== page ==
More in Painting

Concealing Nail Holes

Is there a good way to make them invisible?

guys on stairs
Q:

Is there any way to prevent nail holes from showing through a paint job?
I've used oil-based putty, which is labor intensive, and yet the nail
holes still show through.

— Jeff, Petoskey, Michigan

A:

Steve Thomas replies: I don't know whether you're talking about an interior or exterior
paint job, but I'll assume outside because that's a little tougher to
tackle.
As you probably know, houses expand and contract with
temperature changes. Wood, especially, is like a sponge. Shingles, for
instance, will absorb moisture and swell in the summertime, and then in
the winter when it gets really cold and dry, they contract as they give
off moisture. All that expansion and contraction works on the
fastenings, pushing and pulling on the joint between the head of the
nail and the shingle. So we recommend just priming them with oil-based
primer and letting them go.
Generally we don't recommend trying to putty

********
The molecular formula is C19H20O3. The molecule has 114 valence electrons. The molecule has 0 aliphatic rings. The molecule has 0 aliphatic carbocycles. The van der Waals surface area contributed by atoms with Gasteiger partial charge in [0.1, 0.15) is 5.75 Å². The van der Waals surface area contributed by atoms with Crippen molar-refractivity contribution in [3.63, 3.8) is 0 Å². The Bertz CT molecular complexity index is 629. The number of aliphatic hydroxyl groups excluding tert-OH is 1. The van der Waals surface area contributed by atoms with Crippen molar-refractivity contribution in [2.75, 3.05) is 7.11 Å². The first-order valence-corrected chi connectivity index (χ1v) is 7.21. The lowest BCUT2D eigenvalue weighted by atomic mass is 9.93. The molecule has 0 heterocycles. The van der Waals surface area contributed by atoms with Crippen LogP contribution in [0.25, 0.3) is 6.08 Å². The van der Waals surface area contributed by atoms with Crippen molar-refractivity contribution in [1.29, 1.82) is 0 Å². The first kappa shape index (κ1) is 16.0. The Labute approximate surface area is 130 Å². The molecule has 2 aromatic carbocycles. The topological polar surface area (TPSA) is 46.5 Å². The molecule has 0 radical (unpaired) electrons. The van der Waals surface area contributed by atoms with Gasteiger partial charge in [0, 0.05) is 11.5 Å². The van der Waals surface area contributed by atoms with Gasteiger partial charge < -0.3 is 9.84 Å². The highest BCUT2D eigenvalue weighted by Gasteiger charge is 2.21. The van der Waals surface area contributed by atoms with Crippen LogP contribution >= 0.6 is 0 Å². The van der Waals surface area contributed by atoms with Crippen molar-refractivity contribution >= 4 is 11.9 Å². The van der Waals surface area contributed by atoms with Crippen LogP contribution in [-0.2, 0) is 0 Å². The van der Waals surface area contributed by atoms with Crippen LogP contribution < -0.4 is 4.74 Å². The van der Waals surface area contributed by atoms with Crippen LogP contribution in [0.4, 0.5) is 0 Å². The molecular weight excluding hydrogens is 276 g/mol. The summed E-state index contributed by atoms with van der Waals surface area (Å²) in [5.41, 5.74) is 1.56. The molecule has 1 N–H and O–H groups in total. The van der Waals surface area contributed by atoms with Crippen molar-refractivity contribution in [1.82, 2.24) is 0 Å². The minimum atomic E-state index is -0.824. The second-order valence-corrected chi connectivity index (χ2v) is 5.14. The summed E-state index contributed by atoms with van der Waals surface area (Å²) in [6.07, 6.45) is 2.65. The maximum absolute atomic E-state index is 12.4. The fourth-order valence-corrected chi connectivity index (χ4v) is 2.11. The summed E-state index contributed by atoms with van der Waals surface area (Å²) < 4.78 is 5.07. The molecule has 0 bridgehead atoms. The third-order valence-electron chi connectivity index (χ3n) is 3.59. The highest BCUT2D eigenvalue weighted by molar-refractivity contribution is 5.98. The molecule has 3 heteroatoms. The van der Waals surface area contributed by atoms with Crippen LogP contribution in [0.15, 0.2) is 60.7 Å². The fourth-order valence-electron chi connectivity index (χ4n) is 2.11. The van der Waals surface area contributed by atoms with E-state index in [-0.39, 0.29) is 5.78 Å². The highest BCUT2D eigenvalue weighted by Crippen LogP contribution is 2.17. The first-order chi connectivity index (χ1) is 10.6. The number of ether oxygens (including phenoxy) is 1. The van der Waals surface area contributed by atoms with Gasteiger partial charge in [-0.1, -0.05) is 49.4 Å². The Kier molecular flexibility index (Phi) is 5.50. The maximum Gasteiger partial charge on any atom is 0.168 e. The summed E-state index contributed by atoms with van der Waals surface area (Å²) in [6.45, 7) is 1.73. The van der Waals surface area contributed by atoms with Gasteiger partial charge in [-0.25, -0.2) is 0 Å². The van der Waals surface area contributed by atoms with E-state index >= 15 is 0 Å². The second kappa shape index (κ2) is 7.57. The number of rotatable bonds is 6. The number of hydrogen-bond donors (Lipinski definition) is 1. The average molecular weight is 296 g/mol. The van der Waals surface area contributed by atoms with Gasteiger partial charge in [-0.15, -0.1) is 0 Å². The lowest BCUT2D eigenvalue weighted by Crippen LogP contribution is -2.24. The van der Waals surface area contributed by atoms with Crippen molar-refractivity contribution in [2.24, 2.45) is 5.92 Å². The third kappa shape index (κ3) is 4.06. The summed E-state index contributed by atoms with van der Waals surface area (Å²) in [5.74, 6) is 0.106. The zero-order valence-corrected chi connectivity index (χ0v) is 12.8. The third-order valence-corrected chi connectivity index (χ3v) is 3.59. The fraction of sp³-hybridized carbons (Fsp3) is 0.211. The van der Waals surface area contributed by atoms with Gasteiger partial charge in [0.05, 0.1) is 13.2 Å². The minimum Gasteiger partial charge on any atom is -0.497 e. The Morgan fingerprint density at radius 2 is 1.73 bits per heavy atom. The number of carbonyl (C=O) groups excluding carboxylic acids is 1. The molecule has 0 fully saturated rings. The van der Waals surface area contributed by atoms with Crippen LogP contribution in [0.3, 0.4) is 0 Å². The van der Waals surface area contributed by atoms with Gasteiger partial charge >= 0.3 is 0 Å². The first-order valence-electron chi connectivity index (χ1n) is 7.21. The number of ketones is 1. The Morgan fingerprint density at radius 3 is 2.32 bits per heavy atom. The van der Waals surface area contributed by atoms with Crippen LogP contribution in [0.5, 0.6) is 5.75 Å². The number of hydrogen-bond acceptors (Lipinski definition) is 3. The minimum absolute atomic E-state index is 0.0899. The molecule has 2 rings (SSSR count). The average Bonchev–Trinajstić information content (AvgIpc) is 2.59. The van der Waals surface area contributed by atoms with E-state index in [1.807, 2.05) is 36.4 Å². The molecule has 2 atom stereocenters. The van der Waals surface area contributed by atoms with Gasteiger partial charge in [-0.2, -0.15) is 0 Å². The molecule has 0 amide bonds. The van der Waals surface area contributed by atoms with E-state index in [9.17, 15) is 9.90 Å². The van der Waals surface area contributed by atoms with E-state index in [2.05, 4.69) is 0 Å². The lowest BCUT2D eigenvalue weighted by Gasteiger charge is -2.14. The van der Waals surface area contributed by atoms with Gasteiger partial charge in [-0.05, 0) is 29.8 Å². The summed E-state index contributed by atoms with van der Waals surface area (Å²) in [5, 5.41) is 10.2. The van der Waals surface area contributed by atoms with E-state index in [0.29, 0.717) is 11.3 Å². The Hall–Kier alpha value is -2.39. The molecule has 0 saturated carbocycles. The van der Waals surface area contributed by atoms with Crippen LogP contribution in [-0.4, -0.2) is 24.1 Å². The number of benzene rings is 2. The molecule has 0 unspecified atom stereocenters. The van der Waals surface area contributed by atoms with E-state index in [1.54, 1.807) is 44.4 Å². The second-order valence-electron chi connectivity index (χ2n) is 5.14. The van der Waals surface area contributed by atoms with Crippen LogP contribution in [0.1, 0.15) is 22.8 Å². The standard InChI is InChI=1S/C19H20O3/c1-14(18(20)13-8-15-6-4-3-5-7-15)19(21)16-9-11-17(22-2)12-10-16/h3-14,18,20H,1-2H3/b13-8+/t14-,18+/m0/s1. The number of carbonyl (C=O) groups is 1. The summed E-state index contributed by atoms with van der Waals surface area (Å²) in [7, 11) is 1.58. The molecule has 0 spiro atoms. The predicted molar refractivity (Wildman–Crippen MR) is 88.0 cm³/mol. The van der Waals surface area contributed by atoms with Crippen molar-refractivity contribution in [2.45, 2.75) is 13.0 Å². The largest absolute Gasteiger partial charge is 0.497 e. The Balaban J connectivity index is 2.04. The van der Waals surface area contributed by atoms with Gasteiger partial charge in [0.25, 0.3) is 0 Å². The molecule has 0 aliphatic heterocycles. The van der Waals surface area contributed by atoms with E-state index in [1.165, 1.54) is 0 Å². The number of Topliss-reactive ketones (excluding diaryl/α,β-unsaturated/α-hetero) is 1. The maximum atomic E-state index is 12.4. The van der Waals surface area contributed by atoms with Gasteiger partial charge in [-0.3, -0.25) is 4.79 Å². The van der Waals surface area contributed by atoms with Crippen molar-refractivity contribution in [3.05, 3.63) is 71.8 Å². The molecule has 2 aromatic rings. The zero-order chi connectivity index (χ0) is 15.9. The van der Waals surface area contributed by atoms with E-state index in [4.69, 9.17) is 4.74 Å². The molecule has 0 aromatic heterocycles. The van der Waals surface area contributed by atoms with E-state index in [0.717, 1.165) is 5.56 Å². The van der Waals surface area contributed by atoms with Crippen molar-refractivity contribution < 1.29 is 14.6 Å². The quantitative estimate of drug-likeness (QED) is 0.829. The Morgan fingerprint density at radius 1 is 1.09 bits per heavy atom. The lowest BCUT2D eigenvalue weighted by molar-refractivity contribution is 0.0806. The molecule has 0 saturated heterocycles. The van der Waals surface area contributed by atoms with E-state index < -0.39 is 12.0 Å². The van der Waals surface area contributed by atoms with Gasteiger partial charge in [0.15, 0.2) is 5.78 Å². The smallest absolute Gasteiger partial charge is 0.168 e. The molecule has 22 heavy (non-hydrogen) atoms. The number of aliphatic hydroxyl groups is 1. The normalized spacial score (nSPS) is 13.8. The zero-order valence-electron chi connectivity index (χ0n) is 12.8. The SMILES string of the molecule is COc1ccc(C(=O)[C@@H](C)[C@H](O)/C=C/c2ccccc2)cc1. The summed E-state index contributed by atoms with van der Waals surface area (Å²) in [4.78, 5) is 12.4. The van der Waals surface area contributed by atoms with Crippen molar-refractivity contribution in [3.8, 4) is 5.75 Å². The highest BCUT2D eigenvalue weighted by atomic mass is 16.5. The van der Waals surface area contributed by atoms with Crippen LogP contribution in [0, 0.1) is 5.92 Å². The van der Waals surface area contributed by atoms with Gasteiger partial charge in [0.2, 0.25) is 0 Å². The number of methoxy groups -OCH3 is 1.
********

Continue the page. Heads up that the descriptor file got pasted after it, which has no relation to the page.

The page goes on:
nail holes because it's virtually impossible to hide them. If
you really want to work at it, there is a two-part fiberglass-type putty
recommended for exterior use, which a couple of different companies
make. It's similar in formulation to the body putty used on automobiles
and might do a better concealing job than the oil-based putty. Follow
the directions on the package, obviously. We have used that to hide
various imperfections, blemishes, dings, and so on. If you're patching
every nail hole on the whole side of your house, it is going to take a
while, but if the results are important to you, go for it. I would
recommend counter-sinking the nails a little bit, then patching them,
sanding, priming, and painting.

 
 

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